Book Image

Mastering Linux Shell Scripting

By : Andrew Mallett
Book Image

Mastering Linux Shell Scripting

By: Andrew Mallett

Overview of this book

Shell scripting is a quick method to prototype a complex application or a problem by automating tasks when working on Linux-based systems. Using both simple one-line commands and command sequences complex problems can be solved with ease, from text processing to backing up sysadmin tools. In this book, you’ll discover everything you need to know to master shell scripting and make informed choices about the elements you employ. Get to grips with the fundamentals of creating and running a script in normal mode, and in debug mode. Learn about various conditional statements' code snippets, and realize the power of repetition and loops in your shell script. Implement functions and edit files using the Stream Editor, script in Perl, program in Python – as well as complete coverage of other scripting languages to ensure you can choose the best tool for your project.
Table of Contents (21 chapters)
Mastering Linux Shell Scripting
About the Author
About the Reviewer

Simple decision paths using command-line lists

We have used command-line lists both in Chapter 1, What and Why of Scripting with Bash of this book and in some of the scripts found in Chapter 2, Creating Interactive Scripts. Lists are one of the simplest conditional statements that we can create and so we thought that it was appropriate to use them in the earlier examples before fully explaining them here.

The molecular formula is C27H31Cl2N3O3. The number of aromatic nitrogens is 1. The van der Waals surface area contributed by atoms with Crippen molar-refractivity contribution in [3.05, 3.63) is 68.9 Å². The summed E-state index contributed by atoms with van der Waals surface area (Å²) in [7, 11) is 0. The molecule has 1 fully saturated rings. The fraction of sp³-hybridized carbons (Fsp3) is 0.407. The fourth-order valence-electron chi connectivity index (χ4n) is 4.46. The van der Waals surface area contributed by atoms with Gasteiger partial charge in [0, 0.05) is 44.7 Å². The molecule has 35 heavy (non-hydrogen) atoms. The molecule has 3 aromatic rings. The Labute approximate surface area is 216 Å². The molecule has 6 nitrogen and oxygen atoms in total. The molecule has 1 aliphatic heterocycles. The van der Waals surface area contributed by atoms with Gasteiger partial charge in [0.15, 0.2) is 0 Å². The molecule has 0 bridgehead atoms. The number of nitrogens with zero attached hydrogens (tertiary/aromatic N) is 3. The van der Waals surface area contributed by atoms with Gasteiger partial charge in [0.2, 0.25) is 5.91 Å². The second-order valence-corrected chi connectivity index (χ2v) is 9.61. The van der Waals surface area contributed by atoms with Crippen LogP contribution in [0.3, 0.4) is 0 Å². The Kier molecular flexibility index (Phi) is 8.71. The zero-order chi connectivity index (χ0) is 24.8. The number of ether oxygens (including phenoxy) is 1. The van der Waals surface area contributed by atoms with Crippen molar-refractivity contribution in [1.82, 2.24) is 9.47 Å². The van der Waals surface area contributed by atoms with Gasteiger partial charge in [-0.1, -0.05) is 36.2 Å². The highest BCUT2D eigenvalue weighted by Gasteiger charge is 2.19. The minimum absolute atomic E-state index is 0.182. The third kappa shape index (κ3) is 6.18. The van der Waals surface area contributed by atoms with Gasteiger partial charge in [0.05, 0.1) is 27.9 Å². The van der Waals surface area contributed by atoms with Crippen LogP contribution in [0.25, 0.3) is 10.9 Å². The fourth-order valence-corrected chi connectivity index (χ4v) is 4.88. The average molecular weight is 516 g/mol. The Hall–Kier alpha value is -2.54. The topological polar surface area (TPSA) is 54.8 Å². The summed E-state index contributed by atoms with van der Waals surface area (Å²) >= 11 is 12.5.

Command-line lists are two or more statements that are joined using either the AND or OR notations:

  • &&: AND

  • ||: OR

Where the two statements are joined using the AND notation, the second command only runs if the first command succeeds. Whereas, with the OR notation the second command will run only if the first command fails.

The decision of the success or failure of a command is taken by reading the exit code from the application. A zero represents a successful application completion and anything other than a zero will represent a failure. We can test the success or failure of an...